Are you interested in trading stocks? If you pay attention to financial media, chances are you’ve heard that “the market moved lower in after-hours trading” at some point. While the stock exchanges might be closed, that doesn’t mean trading isn’t happening — and you might be able to profit as a result.
Here’s what you need to know about trading in the hours after the market is “closed.”
How after-hours trading works
What is after-hours trading? Trading in the after-hours session is just what it sounds like: buying and selling stocks after regular market hours are over. The New York Stock Exchange (NYSE) has a “core” trading session on weekdays from 9:30 a.m. to 4 p.m. ET, as does the Nasdaq. However, investors can continue to make certain trades after the market closes for the day.
The Nasdaq allows for an after-hours session from 4 p.m. to 6:30 p.m. ET, and the NYSE’s Arca electronic communication network (ECN) has a late trading session from 4 p.m. to 8 p.m. ET. You also can find regional exchanges with their own after-hours trading.
Using ECNs for after-hours trading
Aftermarket trading makes use of ECNs that connect buyers and sellers. ECNs are used for trading currencies and options in addition to stock market transactions.
According to the Securities and Exchange Commission, ECNs are considered alternative trading systems. They are computer-based and can manage transactions based on the best bid and ask quotes. You place your order with certain parameters, and the computer automatically looks for something that matches — and then executes the trade.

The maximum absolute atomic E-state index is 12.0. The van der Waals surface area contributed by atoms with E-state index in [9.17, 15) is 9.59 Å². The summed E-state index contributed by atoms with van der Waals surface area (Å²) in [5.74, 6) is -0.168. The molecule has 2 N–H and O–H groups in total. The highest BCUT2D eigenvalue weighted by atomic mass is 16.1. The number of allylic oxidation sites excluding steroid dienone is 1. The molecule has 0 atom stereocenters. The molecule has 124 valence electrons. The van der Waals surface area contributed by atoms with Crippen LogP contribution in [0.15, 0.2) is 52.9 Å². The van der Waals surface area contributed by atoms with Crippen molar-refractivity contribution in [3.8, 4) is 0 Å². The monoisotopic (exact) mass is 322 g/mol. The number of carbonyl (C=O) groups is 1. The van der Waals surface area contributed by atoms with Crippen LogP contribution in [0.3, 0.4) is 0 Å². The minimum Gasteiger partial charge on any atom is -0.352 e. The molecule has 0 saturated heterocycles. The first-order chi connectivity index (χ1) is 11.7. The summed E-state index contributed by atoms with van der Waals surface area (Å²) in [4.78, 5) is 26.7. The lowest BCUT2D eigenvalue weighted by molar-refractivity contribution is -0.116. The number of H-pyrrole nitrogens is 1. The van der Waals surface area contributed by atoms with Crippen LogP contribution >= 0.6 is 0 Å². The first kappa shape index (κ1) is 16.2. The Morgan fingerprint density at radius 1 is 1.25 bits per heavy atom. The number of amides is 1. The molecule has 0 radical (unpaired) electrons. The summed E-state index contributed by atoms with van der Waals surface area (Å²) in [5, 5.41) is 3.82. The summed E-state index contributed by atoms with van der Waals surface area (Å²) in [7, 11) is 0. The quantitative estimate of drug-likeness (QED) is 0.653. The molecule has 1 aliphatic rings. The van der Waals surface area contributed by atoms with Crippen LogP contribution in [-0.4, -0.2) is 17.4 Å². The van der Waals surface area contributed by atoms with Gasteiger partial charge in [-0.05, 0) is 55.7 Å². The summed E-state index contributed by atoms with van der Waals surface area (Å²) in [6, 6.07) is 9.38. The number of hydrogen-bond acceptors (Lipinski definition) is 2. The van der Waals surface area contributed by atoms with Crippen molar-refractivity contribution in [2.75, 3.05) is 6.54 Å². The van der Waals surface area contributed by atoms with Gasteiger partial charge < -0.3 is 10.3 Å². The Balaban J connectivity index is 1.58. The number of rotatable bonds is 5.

In most cases, you still need to place orders through your broker in order to participate in after-hours trading in the stock market. However, thanks to the rise of the internet and technology surrounding investing, many brokers can accommodate after-hours orders.
Check with your online broker to see when and how to place orders after the market closes. For example, your broker might make you wait until 4:05 p.m. ET to start placing orders even though, technically, aftermarket trading has already started.
Limits on types of orders for aftermarket trading
Realize, though, that you can place only certain types of orders during after-hours trading. In many cases, you’ll find that you can request the following types of trades after the regular markets have closed:
- Buy to cover
- Short sale
However, many brokers require that most (or even all) of your orders be limit orders. There also might be additional limits as to the timing of placing and executing different types of orders. It’s important to understand your broker’s after-hours trading policies before you start.
Can you trade before the market opens?
After-hours trading often is finished by 8 p.m. ET. But what if you want to trade early in the day? For that, exchanges also offer premarket trading.
The Nasdaq offers premarket trading from 4 a.m. to 9:30 a.m. ET, while the NYSE offers an early trading session from 7 a.m. to just before 9:30 a.m. ET. However, the NYSE Arca has a session that starts at 4 a.m. ET. With the NYSE, you actually can enter orders and queue them up half an hour before the open of the early auctions.